October 1, 2016

The African Development Bank Group President Akinwumi Adesina during his first official visit to Nigeria last week reassured the Nigerian government of the Bank’s support to assist in the country’s economic recovery.

During his three-day visit, Mr. Adesina, a native of Nigeria and a former Minister of Agriculture until his appointment last year as the head of AfDB, met with President Muhammadu Buhari, Vice President Yemi Osinbajo and Minister of Finance Kemi Adeosun and other key government officials to discuss government’s reform programs and policy in key areas where the AfDB can provide assistance.

Mr. Adesina told the Nigerian government the AfDB plans to scale up its operations as well as increase its financial commitments in Nigeria within the next five years.

Mr. Adesina also unveiled a $5 billion pledged from AfDB, which includes several new programs such as a US $1billion budget support action which is designed to help the Nigerian government cushion the adverse effects of the severe decline in the price of oil and contribute to closing the budget gap.

PHOTO CREDIT: AfDB. From the left, African Development Bank's President Akinwunmi Adesina, Nigeria's President Buhari, and Minister of Finance Kemi Adeosun during Mr. Adesina's visit to Nigeria.

From the left, The African Development Bank’s President Akinwumi Adesina, Nigeria’s President Buhari, and Minister of Finance Kemi Adeosun during Mr. Adesina’s visit to Nigeria. PHOTO courtesy of AfDB.

Adesina’s visit to Nigeria comes as the government tries to find ways to curb the current recession.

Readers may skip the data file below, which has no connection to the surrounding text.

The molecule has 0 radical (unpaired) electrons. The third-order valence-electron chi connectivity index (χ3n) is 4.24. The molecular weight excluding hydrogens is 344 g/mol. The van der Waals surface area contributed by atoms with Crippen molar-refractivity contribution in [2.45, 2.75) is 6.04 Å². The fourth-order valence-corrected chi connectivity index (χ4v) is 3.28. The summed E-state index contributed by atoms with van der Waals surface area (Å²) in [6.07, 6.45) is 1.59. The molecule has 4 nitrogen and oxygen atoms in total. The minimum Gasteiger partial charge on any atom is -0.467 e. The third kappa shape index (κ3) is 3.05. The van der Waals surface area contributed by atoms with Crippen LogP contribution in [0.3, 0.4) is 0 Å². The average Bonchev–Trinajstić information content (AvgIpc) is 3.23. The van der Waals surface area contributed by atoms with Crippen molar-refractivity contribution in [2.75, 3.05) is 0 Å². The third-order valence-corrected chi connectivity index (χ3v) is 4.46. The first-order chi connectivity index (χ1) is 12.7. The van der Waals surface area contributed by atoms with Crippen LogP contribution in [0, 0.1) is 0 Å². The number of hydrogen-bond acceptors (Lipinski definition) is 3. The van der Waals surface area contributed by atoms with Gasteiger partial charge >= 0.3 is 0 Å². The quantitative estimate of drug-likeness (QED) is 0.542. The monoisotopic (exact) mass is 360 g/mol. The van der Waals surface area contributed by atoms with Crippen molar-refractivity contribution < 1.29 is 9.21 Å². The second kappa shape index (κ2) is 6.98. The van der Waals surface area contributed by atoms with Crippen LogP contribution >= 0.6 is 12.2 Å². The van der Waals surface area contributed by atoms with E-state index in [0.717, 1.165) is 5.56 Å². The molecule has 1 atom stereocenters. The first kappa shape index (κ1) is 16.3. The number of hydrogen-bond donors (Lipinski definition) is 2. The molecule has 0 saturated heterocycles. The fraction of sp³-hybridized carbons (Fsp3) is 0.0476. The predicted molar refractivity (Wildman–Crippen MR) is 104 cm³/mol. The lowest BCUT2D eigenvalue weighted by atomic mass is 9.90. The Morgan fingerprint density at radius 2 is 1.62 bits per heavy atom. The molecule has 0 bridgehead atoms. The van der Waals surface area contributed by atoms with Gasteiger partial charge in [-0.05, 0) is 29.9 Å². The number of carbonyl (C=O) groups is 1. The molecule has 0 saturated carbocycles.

Nigeria, Africa’s largest economy and the Bank’s largest shareholder and one of the largest beneficiaries of the Bank’s loans and grants, is experiencing economic downturn and has seen its economy decreased in the second quarter 2016 by 2.6 percent compared to the same period last year. As a result, all three major international credit rating agencies downgraded the country’s credit ratings.

As a part of its commitment to Nigeria in the few years, the AfDB said it will roll out in the next two years a number of new programs which will help address youth employment, including a US $300-million for the Enable Youth Program to support youth employment in agribusiness with the aim to create 1,000 youth entrepreneurs in agribusiness in each of the 36 states, with an expected additional 185,000 jobs created.

The Agricultural Transformation Support Program-Phase II will receive $200 million, in additional to the US $150 million already allocated, which will support production, infrastructure, and agro-industrial zones for processing and value addition to agricultural produce for domestic and export markets.

In addition, Adesina said the Bank is expected to provide US $300 million for the Abuja Infrastructure Project for integrated infrastructure (water, sanitation, roads and electricity) for four satellite towns in the capital region.

Mr. Adesina also said a US $1-million emergency grant to assist Internally Displaced Peoples in North-Eastern Nigeria suffering from hunger, malnutrition and disease, highlighted in the presentation of the economic team

The Bank will also provide US $250 million for the North East Integrated Infrastructure Development Program to assist with the rehabilitation of the northeastern parts of the country in support of President Buhari’s efforts for economic recovery in the zone.

Adesina visited the “Agripreneurs training centre” at the International Institute of Tropical Agriculture (IITA) in Abuja, and reiterated his commitment to supporting the emergence of a new generation of entrepreneurs in the agricultural sector. He praised the young “agripreneurs” for their leadership and passion.

“There is no reason for Africa to spend US $35 billion importing food when the continent could feed itself, ” Adesina told the young entrepreneurs, adding that Africa needs to compete for the business of food, instead of exporting jobs elsewhere.

Overall, the Bank’s portfolio in Nigeria is projected to increase from the current US $4.6 billion to US $10 billion by 2019. Of this, the private sector is expected to receive US $6.9 billion, while the public sector will get US $2.1 billion, excluding the budget support of US $1 billion planned for 2016.

Adesina, who is visiting Nigeria lauded the government for the bold measures they have taken to deal with the economic situation.


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